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Growth hormone 1 (GH1) gene and performance and post-race rectal temperature during the South African Ironman triathlon
  1. B Walpole1,
  2. T D Noakes1,
  3. M Collins2
  1. 1UCT/MRC Research Unit for Exercise Science and Sports Medicine, University of Cape Town, Cape Town, South Africa
  2. 2Medical Research Council of South Africa, Cape Town, South Africa
  1. Correspondence to:
 Dr Collins
 Medical Research Council of South Africa, Newlands, South Africa; mcollins{at}


Background: Some studies have suggested that the insertion allele of the ACE gene is associated with endurance performance, including the Ironman triathlon. It is possible that this association is due to genetic linkage between the ACE I/D locus and the T/A variant in intron 4 of the neighbouring GH1 gene. The A variant is associated with lower levels of growth hormone production. Growth hormone has multiple effects, especially on metabolism during exercise and recovery from exercise. Its production during exercise has also been shown to stimulate sweat rate and heat loss.

Objective: To determine whether the GH1 gene is associated with the performance and/or post-race rectal temperatures of competitors in the South African Ironman triathlon.

Methods: A total of 169 of the fastest finishing white male triathletes who completed the 2000 and/or 2001 South African Ironman triathlon and 155 control subjects were genotyped for the T/A variant in the GH1 gene. Post-race rectal temperature was also determined in 103 of these triathletes.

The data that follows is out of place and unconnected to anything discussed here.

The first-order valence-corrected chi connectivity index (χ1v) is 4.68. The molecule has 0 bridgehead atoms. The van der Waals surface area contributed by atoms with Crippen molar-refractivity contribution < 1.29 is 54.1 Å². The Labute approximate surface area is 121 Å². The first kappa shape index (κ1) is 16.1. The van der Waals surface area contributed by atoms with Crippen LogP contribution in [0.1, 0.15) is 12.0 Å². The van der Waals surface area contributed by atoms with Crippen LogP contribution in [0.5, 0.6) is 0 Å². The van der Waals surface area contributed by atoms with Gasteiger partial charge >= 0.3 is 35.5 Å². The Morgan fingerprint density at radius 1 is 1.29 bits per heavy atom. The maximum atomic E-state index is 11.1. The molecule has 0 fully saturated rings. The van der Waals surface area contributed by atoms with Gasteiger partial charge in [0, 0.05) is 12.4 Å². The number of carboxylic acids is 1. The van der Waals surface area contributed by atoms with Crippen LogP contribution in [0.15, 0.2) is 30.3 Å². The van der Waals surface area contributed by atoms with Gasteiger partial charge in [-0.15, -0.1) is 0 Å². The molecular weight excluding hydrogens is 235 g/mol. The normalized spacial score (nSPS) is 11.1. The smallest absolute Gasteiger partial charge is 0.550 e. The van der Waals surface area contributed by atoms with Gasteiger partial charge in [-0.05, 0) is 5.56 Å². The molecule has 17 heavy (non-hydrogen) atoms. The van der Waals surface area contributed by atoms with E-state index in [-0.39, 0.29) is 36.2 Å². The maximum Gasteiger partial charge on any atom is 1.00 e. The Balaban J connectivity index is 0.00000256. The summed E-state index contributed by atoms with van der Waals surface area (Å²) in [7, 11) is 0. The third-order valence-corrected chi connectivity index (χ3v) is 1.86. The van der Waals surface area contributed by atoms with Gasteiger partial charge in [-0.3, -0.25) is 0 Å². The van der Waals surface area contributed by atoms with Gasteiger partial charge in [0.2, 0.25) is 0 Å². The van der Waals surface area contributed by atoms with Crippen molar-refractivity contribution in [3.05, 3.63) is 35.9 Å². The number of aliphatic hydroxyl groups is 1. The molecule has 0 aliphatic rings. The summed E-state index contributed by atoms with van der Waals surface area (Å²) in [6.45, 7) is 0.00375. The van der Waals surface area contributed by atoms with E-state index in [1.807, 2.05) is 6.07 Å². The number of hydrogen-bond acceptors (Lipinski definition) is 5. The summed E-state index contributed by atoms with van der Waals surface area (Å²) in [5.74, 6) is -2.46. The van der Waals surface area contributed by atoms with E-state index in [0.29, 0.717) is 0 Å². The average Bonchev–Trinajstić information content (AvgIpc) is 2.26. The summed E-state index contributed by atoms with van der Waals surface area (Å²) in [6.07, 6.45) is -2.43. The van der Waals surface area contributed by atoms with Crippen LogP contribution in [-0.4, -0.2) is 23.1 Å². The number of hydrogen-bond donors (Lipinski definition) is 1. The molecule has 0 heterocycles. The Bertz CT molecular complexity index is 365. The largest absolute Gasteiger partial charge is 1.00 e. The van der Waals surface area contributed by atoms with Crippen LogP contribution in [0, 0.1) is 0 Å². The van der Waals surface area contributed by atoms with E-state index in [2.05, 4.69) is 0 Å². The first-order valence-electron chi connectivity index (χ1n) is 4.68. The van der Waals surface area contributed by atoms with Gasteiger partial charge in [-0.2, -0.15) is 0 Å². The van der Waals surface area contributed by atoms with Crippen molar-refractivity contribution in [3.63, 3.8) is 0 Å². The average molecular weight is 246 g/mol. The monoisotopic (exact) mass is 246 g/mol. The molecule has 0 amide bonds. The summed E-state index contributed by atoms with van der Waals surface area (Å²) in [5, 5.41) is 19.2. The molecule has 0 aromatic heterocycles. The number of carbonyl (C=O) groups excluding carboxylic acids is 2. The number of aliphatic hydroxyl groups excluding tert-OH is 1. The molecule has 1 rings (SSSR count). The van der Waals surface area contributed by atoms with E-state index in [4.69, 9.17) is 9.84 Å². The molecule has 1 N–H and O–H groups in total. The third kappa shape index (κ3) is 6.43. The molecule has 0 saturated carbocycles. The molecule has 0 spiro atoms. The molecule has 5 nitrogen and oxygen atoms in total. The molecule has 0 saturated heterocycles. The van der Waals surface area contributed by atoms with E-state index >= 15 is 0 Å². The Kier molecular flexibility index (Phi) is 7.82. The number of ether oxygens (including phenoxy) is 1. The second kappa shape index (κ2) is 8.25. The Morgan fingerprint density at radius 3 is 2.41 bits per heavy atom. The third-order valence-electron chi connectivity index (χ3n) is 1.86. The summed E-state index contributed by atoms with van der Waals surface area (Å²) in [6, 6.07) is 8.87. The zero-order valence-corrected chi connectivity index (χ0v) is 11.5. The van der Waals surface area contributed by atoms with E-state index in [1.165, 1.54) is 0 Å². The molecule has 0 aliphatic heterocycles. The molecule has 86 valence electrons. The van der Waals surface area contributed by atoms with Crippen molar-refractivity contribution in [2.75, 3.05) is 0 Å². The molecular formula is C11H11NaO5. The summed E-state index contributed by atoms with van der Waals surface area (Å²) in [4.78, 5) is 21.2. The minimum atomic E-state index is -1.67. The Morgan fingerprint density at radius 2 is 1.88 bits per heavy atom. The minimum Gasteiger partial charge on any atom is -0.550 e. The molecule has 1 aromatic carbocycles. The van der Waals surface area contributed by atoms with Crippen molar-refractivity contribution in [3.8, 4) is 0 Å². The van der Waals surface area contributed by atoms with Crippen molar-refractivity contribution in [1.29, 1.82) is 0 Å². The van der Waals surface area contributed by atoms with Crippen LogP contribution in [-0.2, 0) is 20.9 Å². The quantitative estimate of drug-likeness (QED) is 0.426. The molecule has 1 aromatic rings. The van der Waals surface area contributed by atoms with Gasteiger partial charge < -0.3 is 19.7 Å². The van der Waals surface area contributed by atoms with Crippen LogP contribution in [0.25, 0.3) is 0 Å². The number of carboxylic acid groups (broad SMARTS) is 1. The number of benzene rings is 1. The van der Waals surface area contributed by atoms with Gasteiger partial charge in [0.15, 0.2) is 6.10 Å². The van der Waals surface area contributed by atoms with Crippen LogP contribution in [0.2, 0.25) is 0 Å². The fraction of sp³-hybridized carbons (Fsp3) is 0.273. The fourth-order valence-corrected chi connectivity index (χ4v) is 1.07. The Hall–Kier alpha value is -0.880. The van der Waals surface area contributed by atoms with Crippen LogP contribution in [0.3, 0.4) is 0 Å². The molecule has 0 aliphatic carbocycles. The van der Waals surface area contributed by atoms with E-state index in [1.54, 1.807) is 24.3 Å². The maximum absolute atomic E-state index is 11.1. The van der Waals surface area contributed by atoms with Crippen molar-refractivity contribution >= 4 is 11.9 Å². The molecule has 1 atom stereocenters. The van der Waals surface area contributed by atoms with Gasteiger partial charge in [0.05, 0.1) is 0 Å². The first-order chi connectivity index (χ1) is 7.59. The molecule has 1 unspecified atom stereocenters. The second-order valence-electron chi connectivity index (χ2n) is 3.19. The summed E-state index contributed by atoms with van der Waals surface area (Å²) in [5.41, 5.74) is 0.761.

Results: There was no significant difference in the frequency of this polymorphism in the GH1 gene when the fastest finishing triathletes were compared with the control subjects. Post-race rectal temperatures were, however, significantly higher in those triathletes with an AA genotype (mean (SD) 37.7 (0.8)°C) compared with those with a TT genotype (37.2 (0.8)°C) (p  =  0.019).

Conclusions: The T/A polymorphism in intron 4 of the GH1 gene was not associated with performance of the fastest finishers of the South African Ironman triathlon. Post-race rectal temperatures were, however, significantly higher in the fastest finishing athletes, who were homozygous for a GH1 genotype associated with lower growth hormone production.

  • ACE, angiotensin converting enzyme
  • BMI, body mass index
  • GH1, growth hormone 1
  • IGF-I, insulin-like growth factor-I
  • PCR, polymerase chain reaction
  • genetics
  • thermoregulation
  • endurance performance
  • growth hormone
  • triathlon

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  • Competing interests: none declared